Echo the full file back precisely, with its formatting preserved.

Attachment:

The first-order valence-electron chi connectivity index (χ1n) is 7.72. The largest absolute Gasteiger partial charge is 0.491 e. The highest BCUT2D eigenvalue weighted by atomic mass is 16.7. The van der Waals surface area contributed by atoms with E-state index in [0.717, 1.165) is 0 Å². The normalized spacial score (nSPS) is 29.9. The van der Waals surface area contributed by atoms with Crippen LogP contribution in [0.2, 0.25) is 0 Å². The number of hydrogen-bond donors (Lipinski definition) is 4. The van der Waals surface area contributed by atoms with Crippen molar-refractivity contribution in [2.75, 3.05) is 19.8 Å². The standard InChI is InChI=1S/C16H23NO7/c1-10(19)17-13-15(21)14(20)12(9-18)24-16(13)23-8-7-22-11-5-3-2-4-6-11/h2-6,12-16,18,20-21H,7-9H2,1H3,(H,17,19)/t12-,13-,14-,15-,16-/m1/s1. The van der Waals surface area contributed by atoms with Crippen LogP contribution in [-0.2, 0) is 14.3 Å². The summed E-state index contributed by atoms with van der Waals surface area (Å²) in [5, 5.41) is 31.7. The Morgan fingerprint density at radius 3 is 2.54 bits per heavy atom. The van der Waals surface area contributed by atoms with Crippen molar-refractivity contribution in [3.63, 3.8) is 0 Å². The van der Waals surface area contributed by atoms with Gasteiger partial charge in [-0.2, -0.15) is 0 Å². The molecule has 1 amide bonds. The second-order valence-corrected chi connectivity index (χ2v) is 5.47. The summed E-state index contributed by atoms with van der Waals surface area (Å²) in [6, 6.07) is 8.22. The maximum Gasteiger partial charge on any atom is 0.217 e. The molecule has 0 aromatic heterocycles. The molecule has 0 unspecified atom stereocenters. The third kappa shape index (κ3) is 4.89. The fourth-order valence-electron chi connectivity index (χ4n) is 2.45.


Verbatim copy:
The first-order valence-electron chi connectivity index (χ1n) is 7.72. The largest absolute Gasteiger partial charge is 0.491 e. The highest BCUT2D eigenvalue weighted by atomic mass is 16.7. The van der Waals surface area contributed by atoms with E-state index in [0.717, 1.165) is 0 Å². The normalized spacial score (nSPS) is 29.9. The van der Waals surface area contributed by atoms with Crippen LogP contribution in [0.2, 0.25) is 0 Å². The number of hydrogen-bond donors (Lipinski definition) is 4. The van der Waals surface area contributed by atoms with Crippen molar-refractivity contribution in [2.75, 3.05) is 19.8 Å². The standard InChI is InChI=1S/C16H23NO7/c1-10(19)17-13-15(21)14(20)12(9-18)24-16(13)23-8-7-22-11-5-3-2-4-6-11/h2-6,12-16,18,20-21H,7-9H2,1H3,(H,17,19)/t12-,13-,14-,15-,16-/m1/s1. The van der Waals surface area contributed by atoms with Crippen LogP contribution in [-0.2, 0) is 14.3 Å². The summed E-state index contributed by atoms with van der Waals surface area (Å²) in [5, 5.41) is 31.7. The Morgan fingerprint density at radius 3 is 2.54 bits per heavy atom. The van der Waals surface area contributed by atoms with Crippen molar-refractivity contribution in [3.63, 3.8) is 0 Å². The van der Waals surface area contributed by atoms with Gasteiger partial charge in [-0.2, -0.15) is 0 Å². The molecule has 1 amide bonds. The second-order valence-corrected chi connectivity index (χ2v) is 5.47. The summed E-state index contributed by atoms with van der Waals surface area (Å²) in [6, 6.07) is 8.22. The maximum Gasteiger partial charge on any atom is 0.217 e. The molecule has 0 aromatic heterocycles. The molecule has 0 unspecified atom stereocenters. The third kappa shape index (κ3) is 4.89. The fourth-order valence-electron chi connectivity index (χ4n) is 2.45.